$\xymatrix@R =50pt@C=50pt{ \operatorname{id}_{ \operatorname{\mathcal{C}}} \ar [rr]^-{ \operatorname{id}} \ar [dr]_{\alpha } & & \operatorname{id}_{ \operatorname{\mathcal{C}}} \\ & G \circ F \ar [ur]_{\beta } & }$

in the $\infty$-category $\operatorname{Fun}( \operatorname{\mathcal{C}}, \operatorname{\mathcal{C}})$, where $\alpha$ and $\beta$ are (mutually inverse) isomorphisms. Precomposing with the morphism $\sigma _0: \operatorname{\partial \Delta }^ n \rightarrow \operatorname{\mathcal{C}}$, we obtain a $2$-simplex

5.35
\begin{equation} \begin{gathered}\label{equation:minimal-is-mono} \xymatrix@R =50pt@C=50pt{ \sigma _0 \ar [rr]^-{ \operatorname{id}} \ar [dr]_{\alpha (\sigma _0)} & & \sigma _0 \\ & (G \circ F)(\sigma _0) \ar [ur]_{\beta (\sigma _0)} & } \end{gathered} \end{equation}

in the $\infty$-category $\operatorname{Fun}( \operatorname{\partial \Delta }^ n, \operatorname{\mathcal{C}})$. Since $\operatorname{\mathcal{C}}$ is an $\infty$-category, Theorem 1.4.6.1 guarantees that we can lift (5.35) to a $2$-simplex

$\xymatrix@R =50pt@C=50pt{ \sigma \ar [rr]^-{ \gamma } \ar [dr]_{\alpha (\sigma )} & & \sigma ' \\ & G(\tau ). \ar [ur]_{\beta (\sigma ')} & }$

in the $\infty$-category $\operatorname{Fun}( \Delta ^ n, \operatorname{\mathcal{C}})$. By construction, $\gamma$ is an isomorphism whose image in $\operatorname{Fun}( \operatorname{\partial \Delta }^ n, \operatorname{\mathcal{C}})$ is an identity morphism. Invoking our assumption that $\operatorname{\mathcal{C}}$ is minimal, we deduce that $\sigma = \sigma '$. $\square$

Corollary 5.4.6.9. Let $\operatorname{\mathcal{C}}$ be a minimal $\infty$-category and let $\kappa$ be an uncountable cardinal. Then $\operatorname{\mathcal{C}}$ is essentially $\kappa$-small if and only if it is $\kappa$-small.

Proof. Suppose that $\operatorname{\mathcal{C}}$ is essentially $\kappa$-small. Then there exists an equivalence of $\infty$-categories $F: \operatorname{\mathcal{C}}\rightarrow \operatorname{\mathcal{D}}$, where $\operatorname{\mathcal{D}}$ is $\kappa$-small. Since $\operatorname{\mathcal{C}}$ is minimal, the functor $F$ is a monomorphism of simplicial sets (Lemma 5.4.6.8), so that $\operatorname{\mathcal{C}}$ is also $\kappa$-small (Remark 5.4.4.8). $\square$

Proposition 5.4.6.10 (Uniqueness). Let $F: \operatorname{\mathcal{C}}\rightarrow \operatorname{\mathcal{D}}$ be an equivalence of $\infty$-categories. If $\operatorname{\mathcal{C}}$ and $\operatorname{\mathcal{D}}$ are minimal, then $F$ is an isomorphism of simplicial sets.

Proof. Let $G: \operatorname{\mathcal{D}}\rightarrow \operatorname{\mathcal{C}}$ be a homotopy inverse to $F$. It follows from Lemma 5.4.6.8 that $F$ and $G$ are monomorphisms of simplicial sets. We will complete the proof by showing that the composite map $(F \circ G): \operatorname{\mathcal{D}}\rightarrow \operatorname{\mathcal{D}}$ is an epimorphism of simplicial sets (so that, in particular, $F$ is an epimorphism). Let $\sigma$ be an $n$-simplex of $\operatorname{\mathcal{D}}$; we wish to show that $\sigma$ belongs to the image of $F \circ G$. The proof proceeds by induction on $n$. Set $\sigma _0 = \sigma |_{ \operatorname{\partial \Delta }^ n }$; our inductive hypothesis then guarantees that we can write $\sigma _0 = (F \circ G)( \tau _0 )$ for some morphism $\tau _0: \operatorname{\partial \Delta }^ n \rightarrow \operatorname{\mathcal{D}}$.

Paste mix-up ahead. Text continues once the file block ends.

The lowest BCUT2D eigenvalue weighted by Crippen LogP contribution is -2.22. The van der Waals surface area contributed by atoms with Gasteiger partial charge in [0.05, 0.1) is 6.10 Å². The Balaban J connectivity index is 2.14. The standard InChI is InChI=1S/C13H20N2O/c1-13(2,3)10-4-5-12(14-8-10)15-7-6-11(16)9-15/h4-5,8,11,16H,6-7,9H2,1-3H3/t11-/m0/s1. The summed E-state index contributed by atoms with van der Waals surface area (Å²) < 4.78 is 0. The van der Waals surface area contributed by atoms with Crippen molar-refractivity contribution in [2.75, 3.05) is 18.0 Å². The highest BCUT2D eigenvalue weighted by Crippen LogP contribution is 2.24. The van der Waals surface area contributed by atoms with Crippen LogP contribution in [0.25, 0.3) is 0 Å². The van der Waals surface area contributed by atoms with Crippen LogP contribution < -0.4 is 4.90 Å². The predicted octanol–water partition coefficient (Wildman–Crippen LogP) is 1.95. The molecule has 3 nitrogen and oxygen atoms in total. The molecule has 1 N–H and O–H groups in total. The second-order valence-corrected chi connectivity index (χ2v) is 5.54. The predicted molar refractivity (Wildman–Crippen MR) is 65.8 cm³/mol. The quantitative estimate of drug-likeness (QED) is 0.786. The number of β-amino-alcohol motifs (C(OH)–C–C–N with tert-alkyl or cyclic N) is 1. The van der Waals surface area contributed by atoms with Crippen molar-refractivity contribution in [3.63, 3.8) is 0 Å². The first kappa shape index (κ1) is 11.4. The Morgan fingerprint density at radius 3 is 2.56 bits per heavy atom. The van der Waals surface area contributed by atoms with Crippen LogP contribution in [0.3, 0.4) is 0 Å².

Choose a $2$-simplex

$\xymatrix@R =50pt@C=50pt{ F \circ G \ar [dr]_{\alpha } \ar [rr]^-{ \operatorname{id}_{ F \circ G} } & & F \circ G \\ & \operatorname{id}_{\operatorname{\mathcal{D}}} \ar [ur]_{\beta } & }$

in the $\infty$-category $\operatorname{Fun}(\operatorname{\mathcal{D}}, \operatorname{\mathcal{D}})$, where $\alpha$ and $\beta$ are isomorphisms. Precomposing with $\tau _0: \operatorname{\partial \Delta }^ n \rightarrow \operatorname{\mathcal{D}}$, we obtain a $2$-simplex

5.36
\begin{equation} \begin{gathered}\label{equation:uniqueness-of-minimal} \xymatrix@R =50pt@C=50pt{ \sigma _0 \ar [dr]_{\alpha (\tau _0)} \ar [rr]^-{ \operatorname{id}} & & \sigma _0 \\ & \tau _0 \ar [ur]_{\beta (\tau _0)} & } \end{gathered} \end{equation}

in the $\infty$-category $\operatorname{Fun}( \operatorname{\partial \Delta }^ n, \operatorname{\mathcal{D}})$. Using Corollary 4.4.5.9, we can lift $\alpha (\tau _0)$ to an isomorphism $\widetilde{\alpha }: \sigma \rightarrow \tau$ in the $\infty$-category $\operatorname{Fun}( \Delta ^ n, \operatorname{\mathcal{D}})$. Since $\operatorname{\mathcal{D}}$ is an $\infty$-category, Theorem 1.4.6.1 guarantees that we can lift (5.36) to a $2$-simplex

$\xymatrix@R =50pt@C=50pt{ \sigma \ar [rr]^-{ \gamma } \ar [dr]_{\widetilde{\alpha }} & & (F \circ G)(\tau ) \\ & \tau . \ar [ur]_{\beta (\tau )} & }$

in the $\infty$-category $\operatorname{Fun}( \Delta ^ n, \operatorname{\mathcal{D}})$. By construction, $\gamma$ is an isomorphism whose image in $\operatorname{Fun}( \operatorname{\partial \Delta }^ n, \operatorname{\mathcal{D}})$ is an identity morphism. Our assumption that $\operatorname{\mathcal{D}}$ is minimal then guarantees that $\sigma = (F \circ G)(\tau )$ belongs to the image of $F \circ G$. $\square$